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Prioritize the Environment

 

Negrenses participated in the Global Climate Justice March last Nov. 29. People from all positions and walks of life marched around Dumaguete City to show their concern over environmental issues like burning of fossil fuels. Advocates also stressed the need for voters to choose running politicians who find solving environmental issues important.

The march materialized earlier than the 21st Conference of Parties (COP21), which will be held from Dec. 7-8 in Paris. COP21 invites world leaders, business CEOs, investors, associations, and industry experts to explore opportunities of spreading awareness on climate change thru sports. Organized by Climate Action, United Nations Environment Program, among others, it also aims to come up with a new agreement on climate change that would lessen carbon emissions. The other organized climate talks will end on Dec. 11.

According to The Guardian, more than 600,000 people marched the streets in 175 countries around the world to plea for a strong deal in Paris that will lead to a transition from using fossil fuels to renewable energy.

Fossil fuels have been the current major energy source of the world. It is non-renewable because it came from prehistoric fossils, so these are limited and depleting in a fast rate. Burning fossil fuels is also one of the main human activities that cause greenhouse effect. When people continue to burn fossil fuels, greenhouse gases like carbon dioxide, nitrogen dioxide, sulfur dioxide and carbon monoxide are released, causing global warming.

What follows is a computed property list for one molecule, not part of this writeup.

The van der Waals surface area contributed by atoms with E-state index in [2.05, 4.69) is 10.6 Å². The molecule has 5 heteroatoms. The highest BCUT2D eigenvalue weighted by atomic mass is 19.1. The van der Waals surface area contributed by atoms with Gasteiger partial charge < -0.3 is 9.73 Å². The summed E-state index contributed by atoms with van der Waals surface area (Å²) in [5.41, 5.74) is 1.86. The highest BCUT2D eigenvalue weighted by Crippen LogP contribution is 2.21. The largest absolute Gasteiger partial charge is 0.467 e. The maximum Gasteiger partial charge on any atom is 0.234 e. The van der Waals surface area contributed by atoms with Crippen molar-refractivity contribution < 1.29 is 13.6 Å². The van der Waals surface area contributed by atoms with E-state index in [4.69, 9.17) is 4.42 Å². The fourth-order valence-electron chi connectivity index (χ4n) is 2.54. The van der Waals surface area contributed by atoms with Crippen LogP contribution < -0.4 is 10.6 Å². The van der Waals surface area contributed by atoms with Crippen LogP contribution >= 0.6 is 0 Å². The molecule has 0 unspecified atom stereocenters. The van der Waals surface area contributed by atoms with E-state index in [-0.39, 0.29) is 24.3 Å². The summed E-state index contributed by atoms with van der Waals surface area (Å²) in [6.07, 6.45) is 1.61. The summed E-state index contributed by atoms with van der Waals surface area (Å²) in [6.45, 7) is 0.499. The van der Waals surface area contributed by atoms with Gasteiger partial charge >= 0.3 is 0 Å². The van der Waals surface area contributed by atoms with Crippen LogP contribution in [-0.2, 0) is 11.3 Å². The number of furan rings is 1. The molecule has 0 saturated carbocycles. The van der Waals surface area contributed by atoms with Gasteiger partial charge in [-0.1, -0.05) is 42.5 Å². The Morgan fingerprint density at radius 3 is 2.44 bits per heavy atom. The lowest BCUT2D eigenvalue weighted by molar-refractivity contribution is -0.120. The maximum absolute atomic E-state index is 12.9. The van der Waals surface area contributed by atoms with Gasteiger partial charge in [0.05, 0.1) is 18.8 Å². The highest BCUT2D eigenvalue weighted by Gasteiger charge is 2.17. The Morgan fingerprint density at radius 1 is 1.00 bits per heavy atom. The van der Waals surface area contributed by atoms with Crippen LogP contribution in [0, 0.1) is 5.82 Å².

The Weekly Sillimanian believes that in the Philippines, awareness is not enough when it comes to environmental issues. People have to change their lifestyles by lessening their carbon footprint or the amount of carbon they are emitting per day.

Voters during the 2016 elections should also vote for leaders who prioritize the environment. Disasters that are global warming-related have been the country’s main challenges.

Also, environmental issues and its consequences are all connected. In the Philippines, drought, animal and coral reef kills, and calamities are not new. Climate change leads to more intense El Niño, rising sea surface temperatures, rising of sea levels, intensifying tropical cyclones, among others in the country.

The staff hopes that Filipinos would not be dependent to the government in solving environmental concerns (or put all the blame on energy corporations by mere rallying against them and not really talking about mitigation methods). Each one is part of the solution; everyone must be united.

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